Intensive Care Specialists’ Knowledge, Attitudes and Practice Relating to the Law About Withholding and Withdrawing Life-Sustaining Treatment: A Cross-Sectional Study

Critical Care and Resuscitation, 18(2), pp. 109-115.

Posted: 23 Nov 2016

See all articles by Ben White

Ben White

Queensland University of Technology - Faculty of Law

Lindy Willmott

Queensland University of Technology - Faculty of Law

Colleen Cartwright

Southern Cross University

Malcolm Parker

University of Queensland - School of Medicine

Gail Williams

University of Queensland

Date Written: 2016

Abstract

Objective: Decisions about life-sustaining treatment from adults who lack capacity are an integral part of intensive care (IC) practice. This paper compares Intensivists with six other specialties most often involved in end-of-life care as to their knowledge, attitudes and practice in relation to the law in this area.

Design: Cross-sectional postal survey of medical specialists.

Setting: Three largest Australian states by population.

Participants: 867 medical specialists from seven specialties most likely to be involved in end-of-life decision-making in the acute setting (emergency, geriatric, palliative, renal and respiratory medicine, medical oncology, and intensive care).

Main outcome measures: Attitudes to, and knowledge and practice of, law at the end of life.

Results: 867/2702 eligible completed questionnaires were returned, an overall response rate of 32% with an IC response rate also of 32% (125 from 388). Intensivists performed above average in terms of legal knowledge but important knowledge gaps remain. Intensivists had a more negative attitude to the role of law in this area than other specialty groups but reported being seen as a leading source of information about legal issues by other medical specialists and nurses. Intensivists also reported as being the specialty most frequently making decisions about end-of-life treatment.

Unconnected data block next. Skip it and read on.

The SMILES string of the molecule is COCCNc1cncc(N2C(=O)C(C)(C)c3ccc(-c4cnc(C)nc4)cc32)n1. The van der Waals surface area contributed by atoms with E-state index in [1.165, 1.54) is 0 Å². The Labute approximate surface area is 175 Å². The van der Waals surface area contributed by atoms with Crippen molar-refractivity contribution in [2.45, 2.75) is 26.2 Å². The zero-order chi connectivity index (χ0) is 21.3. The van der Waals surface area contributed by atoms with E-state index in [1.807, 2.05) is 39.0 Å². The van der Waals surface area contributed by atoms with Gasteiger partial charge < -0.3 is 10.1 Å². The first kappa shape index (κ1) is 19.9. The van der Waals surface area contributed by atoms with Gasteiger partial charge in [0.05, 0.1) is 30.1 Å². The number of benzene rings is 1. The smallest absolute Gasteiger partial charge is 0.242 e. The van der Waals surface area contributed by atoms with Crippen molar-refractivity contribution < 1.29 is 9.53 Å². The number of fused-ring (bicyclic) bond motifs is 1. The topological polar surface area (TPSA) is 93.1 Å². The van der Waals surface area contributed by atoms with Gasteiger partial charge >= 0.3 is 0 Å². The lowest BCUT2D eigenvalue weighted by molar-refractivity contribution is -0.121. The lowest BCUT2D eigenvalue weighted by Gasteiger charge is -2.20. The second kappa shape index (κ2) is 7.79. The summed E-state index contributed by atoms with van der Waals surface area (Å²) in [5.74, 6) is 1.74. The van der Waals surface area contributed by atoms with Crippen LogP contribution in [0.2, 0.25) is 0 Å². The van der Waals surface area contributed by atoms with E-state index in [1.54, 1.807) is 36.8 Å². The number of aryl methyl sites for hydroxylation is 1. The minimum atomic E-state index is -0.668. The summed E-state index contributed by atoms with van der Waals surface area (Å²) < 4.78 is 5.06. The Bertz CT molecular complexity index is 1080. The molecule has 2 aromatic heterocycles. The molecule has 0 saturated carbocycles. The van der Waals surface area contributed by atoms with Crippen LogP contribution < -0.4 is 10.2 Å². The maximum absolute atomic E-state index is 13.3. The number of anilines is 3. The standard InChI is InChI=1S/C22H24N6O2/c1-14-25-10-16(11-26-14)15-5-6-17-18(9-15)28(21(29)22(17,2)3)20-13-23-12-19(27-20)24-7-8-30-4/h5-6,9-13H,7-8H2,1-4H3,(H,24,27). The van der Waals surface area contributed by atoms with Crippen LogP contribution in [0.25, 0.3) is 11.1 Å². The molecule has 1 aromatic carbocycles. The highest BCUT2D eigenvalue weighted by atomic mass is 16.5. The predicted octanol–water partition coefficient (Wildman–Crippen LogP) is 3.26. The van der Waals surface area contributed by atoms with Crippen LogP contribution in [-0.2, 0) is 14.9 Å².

Conclusions: Improved legal knowledge and open engagement with law can help manage the risk of harm to patients and to protect Intensivists from liability. IC guidelines and continuing professional development are important strategies to address these concerns.

Keywords: Health law, Medical law, Adult guardianship law, Withholding and withdrawing life-sustaining treatment, Intensive care, Knowledge of law, Compliance with law, Survey of doctors, End of life decision-making

Suggested Citation

White, Ben and Willmott, Lindy and Cartwright, Colleen and Parker, Malcolm and Williams, Gail, Intensive Care Specialists’ Knowledge, Attitudes and Practice Relating to the Law About Withholding and Withdrawing Life-Sustaining Treatment: A Cross-Sectional Study (2016). Critical Care and Resuscitation, 18(2), pp. 109-115.. Available at SSRN: https://ssrn.com/abstract=2874589

Ben White (Contact Author)

Queensland University of Technology - Faculty of Law ( email )

Level 4, C Block Gardens Point
2 George St
Brisbane, QLD 4000
Australia

HOME PAGE: http://staff.qut.edu.au/staff/whiteb/

Lindy Willmott

Queensland University of Technology - Faculty of Law ( email )

Level 4, C Block Gardens Point
2 George St
Brisbane, QLD 4000
Australia

HOME PAGE: http://staff.qut.edu.au/staff/willmott/

Colleen Cartwright

Southern Cross University ( email )

Lismore, New South Wales 2480
Australia

Malcolm Parker

University of Queensland - School of Medicine ( email )

St Lucia
Queensland 4072
Australia

Gail Williams

University of Queensland ( email )

St Lucia
Brisbane, Queensland 4072
Australia

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